• 13. Areas of focus for pathfinder consortiaCommissioning in the new world: an analysis of the impact of prioritisation on quality, expenditureand outcomes in the health service demonstrated that commissioners who prioritise an issue appearto achieve a faster rate of improvement than those that opt not to prioritise the same issue 17. Theareas of focus that pathfinder GP consortia choose will therefore have a significant impact on theirability to improve quality and outcomes in their local area.From April 2013, GP consortia will be under a duty to prepare and publish a commissioning planbefore the start of each financial year, “explaining in particular how the consortium intends toexercise its functions with a view to securing improvement in the quality of services and outcomes forpatients”. In practice, this could include “identifying indicators in the Commissioning OutcomesFramework where there is scope for local improvement” 18.Although the requirement to publish a commissioning plan will not be a statutory duty on GPconsortia until April 2013, pathfinder consortia were asked to state their vision and objectives in theapplication process 19. For most consortia, the areas of focus that they have identified have beenmade public on the Department of Health website 20.The approval process for pathfinder consortia has allowed a significant degree of flexibility forconsortia and so has not been prescriptive on the areas of focus that consortia can choose. As such,the information that has been provided by pathfinders in waves one to three has varied in level ofdetail and in areas of focus. Some consortia have chosen to focus on particular clinical pathwayswhile others will look at the care pathway more generally. Of the 184 pathfinder consortia listed onthe Department of Health website on 14 March 2011, information on their chosen areas of focus isavailable for only 156. This information contains the basis for the analysis contained in this chapter.Commonly identified areas of focusFigure 4 shows the areas of focus most commonly adopted by pathfinder consortia. It is notablethat the most common areas of focus relate largely to the integration of services, whether it be withsocial care, community services or improving the care pathway. It is worth noting that the ability ofGP commissioners to improve the continuity of care across services was a key argument in favour ofGP-led commissioning. The early focus of pathfinder consortia on the issue suggests that this is anarea which interests the GP community. 12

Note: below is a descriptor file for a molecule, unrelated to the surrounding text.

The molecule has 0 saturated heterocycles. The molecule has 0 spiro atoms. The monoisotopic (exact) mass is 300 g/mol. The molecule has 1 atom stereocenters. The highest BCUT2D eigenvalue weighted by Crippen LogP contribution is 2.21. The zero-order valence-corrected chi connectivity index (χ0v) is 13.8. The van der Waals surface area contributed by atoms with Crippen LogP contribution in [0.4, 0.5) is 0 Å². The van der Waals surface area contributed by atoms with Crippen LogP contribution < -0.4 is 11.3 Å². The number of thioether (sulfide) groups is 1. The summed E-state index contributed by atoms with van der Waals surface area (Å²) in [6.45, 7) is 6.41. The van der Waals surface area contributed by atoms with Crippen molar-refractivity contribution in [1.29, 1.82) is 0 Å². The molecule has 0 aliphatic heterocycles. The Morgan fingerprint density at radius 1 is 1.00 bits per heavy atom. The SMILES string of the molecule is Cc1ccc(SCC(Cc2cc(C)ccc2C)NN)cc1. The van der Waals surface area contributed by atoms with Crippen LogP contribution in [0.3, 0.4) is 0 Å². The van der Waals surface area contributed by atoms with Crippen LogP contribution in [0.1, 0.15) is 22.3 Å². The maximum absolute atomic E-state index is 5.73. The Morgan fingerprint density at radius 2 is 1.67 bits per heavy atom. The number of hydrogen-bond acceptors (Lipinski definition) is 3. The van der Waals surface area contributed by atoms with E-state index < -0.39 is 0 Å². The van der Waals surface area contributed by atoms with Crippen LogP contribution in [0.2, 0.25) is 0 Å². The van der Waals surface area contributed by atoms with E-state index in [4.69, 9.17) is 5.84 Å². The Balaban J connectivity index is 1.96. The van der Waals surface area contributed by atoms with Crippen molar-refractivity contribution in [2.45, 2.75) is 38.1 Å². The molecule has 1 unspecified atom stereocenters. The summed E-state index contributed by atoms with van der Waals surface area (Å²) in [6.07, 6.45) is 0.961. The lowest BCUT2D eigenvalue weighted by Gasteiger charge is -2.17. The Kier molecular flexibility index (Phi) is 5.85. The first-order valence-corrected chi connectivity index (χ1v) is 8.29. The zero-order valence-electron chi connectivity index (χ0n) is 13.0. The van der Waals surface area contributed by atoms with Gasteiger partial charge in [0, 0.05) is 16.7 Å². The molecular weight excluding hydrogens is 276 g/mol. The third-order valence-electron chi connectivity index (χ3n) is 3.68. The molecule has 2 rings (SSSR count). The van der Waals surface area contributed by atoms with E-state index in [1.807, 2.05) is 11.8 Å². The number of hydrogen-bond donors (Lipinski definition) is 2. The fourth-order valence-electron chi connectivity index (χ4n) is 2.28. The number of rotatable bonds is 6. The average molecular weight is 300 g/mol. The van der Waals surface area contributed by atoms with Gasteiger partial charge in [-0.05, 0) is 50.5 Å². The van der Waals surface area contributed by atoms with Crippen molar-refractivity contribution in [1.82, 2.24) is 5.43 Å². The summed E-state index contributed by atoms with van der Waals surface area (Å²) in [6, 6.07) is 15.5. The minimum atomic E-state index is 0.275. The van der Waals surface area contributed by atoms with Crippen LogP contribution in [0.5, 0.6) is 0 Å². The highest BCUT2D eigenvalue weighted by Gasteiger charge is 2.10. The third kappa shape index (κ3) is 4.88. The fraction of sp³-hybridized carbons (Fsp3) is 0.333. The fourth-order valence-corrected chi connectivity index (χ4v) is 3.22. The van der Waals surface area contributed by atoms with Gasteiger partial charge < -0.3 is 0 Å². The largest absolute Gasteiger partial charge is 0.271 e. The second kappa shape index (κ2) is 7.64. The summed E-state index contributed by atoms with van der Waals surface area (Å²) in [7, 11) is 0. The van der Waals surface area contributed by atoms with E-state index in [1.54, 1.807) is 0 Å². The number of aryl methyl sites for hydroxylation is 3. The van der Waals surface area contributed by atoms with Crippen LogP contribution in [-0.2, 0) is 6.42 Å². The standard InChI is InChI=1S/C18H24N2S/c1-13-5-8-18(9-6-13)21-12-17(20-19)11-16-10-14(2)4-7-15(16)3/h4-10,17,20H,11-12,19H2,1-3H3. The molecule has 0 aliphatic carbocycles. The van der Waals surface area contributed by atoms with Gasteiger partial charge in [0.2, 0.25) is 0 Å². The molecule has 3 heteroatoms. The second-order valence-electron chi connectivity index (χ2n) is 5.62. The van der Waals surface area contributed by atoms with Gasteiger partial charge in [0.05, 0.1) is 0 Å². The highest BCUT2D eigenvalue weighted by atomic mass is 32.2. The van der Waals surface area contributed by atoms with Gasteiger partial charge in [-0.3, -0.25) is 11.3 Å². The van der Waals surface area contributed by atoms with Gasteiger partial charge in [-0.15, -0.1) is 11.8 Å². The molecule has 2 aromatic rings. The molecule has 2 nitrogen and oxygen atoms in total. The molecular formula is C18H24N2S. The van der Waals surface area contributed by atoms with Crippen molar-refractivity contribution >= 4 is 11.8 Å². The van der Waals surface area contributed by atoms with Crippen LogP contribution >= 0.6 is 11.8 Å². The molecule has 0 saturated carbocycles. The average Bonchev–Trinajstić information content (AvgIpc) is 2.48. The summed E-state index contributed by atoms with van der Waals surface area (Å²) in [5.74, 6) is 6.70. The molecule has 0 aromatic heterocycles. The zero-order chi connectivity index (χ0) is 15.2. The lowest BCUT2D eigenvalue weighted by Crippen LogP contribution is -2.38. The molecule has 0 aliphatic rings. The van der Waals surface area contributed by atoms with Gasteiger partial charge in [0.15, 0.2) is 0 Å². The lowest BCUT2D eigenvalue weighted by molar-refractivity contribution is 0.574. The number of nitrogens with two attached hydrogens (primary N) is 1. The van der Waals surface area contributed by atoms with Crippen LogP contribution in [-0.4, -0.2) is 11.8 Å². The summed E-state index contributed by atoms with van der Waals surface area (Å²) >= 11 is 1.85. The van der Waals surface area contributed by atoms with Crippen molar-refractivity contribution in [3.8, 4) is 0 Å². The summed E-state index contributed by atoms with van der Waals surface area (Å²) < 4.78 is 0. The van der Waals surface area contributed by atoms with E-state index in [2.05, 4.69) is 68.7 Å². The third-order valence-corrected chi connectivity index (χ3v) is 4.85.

• 14. Figure 4: Most common areas of focus 45 Percentage of consortia that identified 40 the most common areas of focus 35 30 25 20 15 10 5 01. Integration with social careIntegration with social care featured in the areas of focus adopted by 40% of pathfinder consortia.This is not surprising given the focus on integration in the NHS reforms.Andrew Lansley set out early on in his time as Secretary of State for Health that integration betweenhealth and social care was central to the aims of the reforms, arguing: “we must reform social carealongside healthcare – and deliver closer integration in how services are commissioned andprovided” 21. This aim has been evident in a number of reforms, including the overlapping NHS andsocial care outcomes frameworks and the planned introduction of health and wellbeing boards.Almost 90% of all local authorities have now signed up to be early implementers of new health andwellbeing boards, creating shadow boards which, subject to legislation, will be operational by April2013 22. The health and wellbeing boards are intended to guarantee joined-up commissioning at alocal level, with an obligation to prepare joint strategic needs assessments and a joint health andwellbeing strategy spanning the NHS, social care and public health 23.Figure 5 demonstrates the areas of the country where consortia have identified integration of healthand social care as an initial area of focus. 13